Registros + (Ex)tensões y Pontos. Brasilian Pavilion at the 54th International Art Exhibition la Biennale di Venezia. Interview with Artur Barrio by Ilari Valbonesi.
Artur Barrio weaves one of the most original bodies of work in the field of Brazilian experimental art. Though he deals with various different techniques and procedures, the conceptual core of his art lies in his Situações [Situations], which he creates for sundry environments, mixing bodies and materials to work ephemeral modifications upon a given time and place. Room 1 of the Brazilian Pavilion presents Record-photos, Record-films and Record-books of some of his most emblematic Situations, while Room 2 houses a work specially conceived for the 54th International Art Exhibition, in which the senses are invited and invoked in different ways. Whether executed in the streets or in institutional spaces, Artur Barrio’s projects challenge the sensorial coordinates with which we usually think the world so as to conjure other modes of understanding it. As such, they espouse a pedagogy of un-learning all that we think we already know, thus opening a clearing into which the new might emerge.
Born in Oporto, Portugal in 1945, Artur Alipio Barrio de Sousa Lopes arrived in Brazil in the mid-1950s. In 1967 he enrolled at the Escola Nacional de Belas-Artes in Rio de Janeiro and, in that same year, exhibited his drawings at Galeria Gemini. From 1969, Barrio received recognition and acclaim for his Situações [Situations], works involving everyday, low-cost organic materials conducted in the streets, on beaches and in the interior and grounds of museums and galleries. Using rolls of toilet paper, the situation/action P…H………(1969) was enacted in the gardens of the Museu de Arte Moderna do Rio de Janeiro (MAM-RJ) and completed in the sea. In Situação…ORHHHHHHH…ou…5.000…T.E…em………N.Y… City……(1969) and Situação T/T,1 (1970), Barrio deposited his disturbing T.E. (trouxas ensanguentadas/Bloody Bundles) in the vicinity of an open stream in Belo Horizonte, confusing passersby and police and evoking the violent repression that marked the dictatorial period.
He also made what he calls Registros-filmes [Record-films] of various Situações, in which he documented the production of the work and the reaction it evoked. Highly revealing of his poetic, Barrio collected notes, reflections and other ideas in CadernosLivros, which have been exhibited in São Paulo and Paris.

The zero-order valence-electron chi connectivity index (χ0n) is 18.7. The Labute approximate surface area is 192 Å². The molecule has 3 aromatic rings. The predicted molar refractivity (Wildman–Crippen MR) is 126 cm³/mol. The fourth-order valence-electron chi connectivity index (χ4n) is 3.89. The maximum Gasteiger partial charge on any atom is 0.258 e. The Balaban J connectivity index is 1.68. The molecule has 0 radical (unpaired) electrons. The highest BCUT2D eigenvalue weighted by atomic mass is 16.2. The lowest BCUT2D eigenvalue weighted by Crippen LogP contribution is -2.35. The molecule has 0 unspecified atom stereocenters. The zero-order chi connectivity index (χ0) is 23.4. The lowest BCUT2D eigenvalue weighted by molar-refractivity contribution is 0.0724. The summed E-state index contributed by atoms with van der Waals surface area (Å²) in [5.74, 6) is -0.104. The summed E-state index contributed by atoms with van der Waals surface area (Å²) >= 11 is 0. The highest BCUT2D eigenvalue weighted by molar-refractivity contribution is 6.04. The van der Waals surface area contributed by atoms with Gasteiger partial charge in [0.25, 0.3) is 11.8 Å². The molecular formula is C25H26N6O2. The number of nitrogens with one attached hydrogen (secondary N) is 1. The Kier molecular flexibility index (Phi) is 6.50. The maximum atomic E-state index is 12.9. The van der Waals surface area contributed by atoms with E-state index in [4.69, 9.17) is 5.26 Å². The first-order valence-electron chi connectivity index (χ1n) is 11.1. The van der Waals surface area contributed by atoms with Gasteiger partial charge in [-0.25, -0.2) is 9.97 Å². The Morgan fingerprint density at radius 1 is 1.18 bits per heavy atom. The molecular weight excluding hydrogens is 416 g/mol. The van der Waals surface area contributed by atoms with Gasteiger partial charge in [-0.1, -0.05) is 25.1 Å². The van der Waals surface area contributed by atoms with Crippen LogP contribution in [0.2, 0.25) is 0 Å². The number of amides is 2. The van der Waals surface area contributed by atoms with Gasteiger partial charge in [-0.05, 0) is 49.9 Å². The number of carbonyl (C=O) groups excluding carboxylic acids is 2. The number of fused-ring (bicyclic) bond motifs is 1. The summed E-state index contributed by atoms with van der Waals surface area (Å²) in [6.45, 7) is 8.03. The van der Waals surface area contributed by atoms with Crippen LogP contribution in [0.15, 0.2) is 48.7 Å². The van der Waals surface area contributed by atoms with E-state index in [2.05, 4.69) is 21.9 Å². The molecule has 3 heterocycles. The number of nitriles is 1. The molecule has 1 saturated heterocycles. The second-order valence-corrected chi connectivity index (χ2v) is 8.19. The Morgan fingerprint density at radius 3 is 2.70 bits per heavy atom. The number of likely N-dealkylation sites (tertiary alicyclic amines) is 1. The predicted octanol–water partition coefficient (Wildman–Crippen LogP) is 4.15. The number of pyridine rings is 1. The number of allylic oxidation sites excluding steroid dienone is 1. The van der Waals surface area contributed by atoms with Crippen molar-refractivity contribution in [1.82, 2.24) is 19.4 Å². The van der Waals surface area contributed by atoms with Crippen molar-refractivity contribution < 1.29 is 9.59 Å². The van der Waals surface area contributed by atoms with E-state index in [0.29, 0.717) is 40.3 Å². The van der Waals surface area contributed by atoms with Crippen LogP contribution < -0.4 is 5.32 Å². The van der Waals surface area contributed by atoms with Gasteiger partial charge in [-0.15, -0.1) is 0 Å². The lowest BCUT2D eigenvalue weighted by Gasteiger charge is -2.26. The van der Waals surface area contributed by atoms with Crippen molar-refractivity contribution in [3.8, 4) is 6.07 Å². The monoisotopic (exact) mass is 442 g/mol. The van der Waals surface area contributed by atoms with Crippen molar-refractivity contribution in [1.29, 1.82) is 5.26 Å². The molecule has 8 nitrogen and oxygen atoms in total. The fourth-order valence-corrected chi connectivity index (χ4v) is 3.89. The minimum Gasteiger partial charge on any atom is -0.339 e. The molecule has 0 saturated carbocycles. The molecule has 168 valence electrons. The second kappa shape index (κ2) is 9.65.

He returned to Portugal in 1974, during the Carnation Revolution, moving to France the following year, where he worked with the Cairn Experimental Art Cooperative in Paris, exhibiting works at Espace Cairn and Espace Cardim. In 1978, he returned to Rio de Janeiro, where the book Barrio, published by Funarte as part of the Contemporary Brazilian Art Collection, would be launched in 1979.
The artist received a research scholarship from Beroepsvereniging van Beeldende Kunstenaars (BBK), which lasted from 1981 to 1984, during which time he lived and worked in Amsterdam. In 1985 he began to divide his time between Amsterdam, Aix en Provence and Rio de Janeiro – where he lives today. Barrio continued to exhibit at collective and individual shows in a number of different countries. In 2002 he was among the guest artists at the 11th Kassel Documenta, in Germany; in 2005-06 he presented the work Interminável [Interminable] in Japan and Belgium; in 2006 he showed Ensaio sobre a monotonia [Rehearsal of Monotony] in the United States; and in 2010 he featured in the collective exhibition Map Marathon at the Serpentine Gallery, England. O ignoto [The Unknown], from 1993, and da INUTILIDADE da UTILIDADE da POLíTICA da ARTE [on the USELESSNESS of the UTILITY of the POLITICS of ART], from 2010, were presented at the 23rd and 29th editions of the São Paulo Bienal, respectively.
In 2011, Barrio was chosen by the curators of the 29th São Paulo Bienal to represent Brazil at the 54th Esposizione Internazionale d’Arte. La Biennale di Venezia. Padiglione Brasile, Venice. In 1987, he received the Mario Pedrosa Award from the Brazilian Art Critics Association and, in May 2011, the Velázquez Plastic Arts Prize, conferred by the Spanish Ministry of Culture.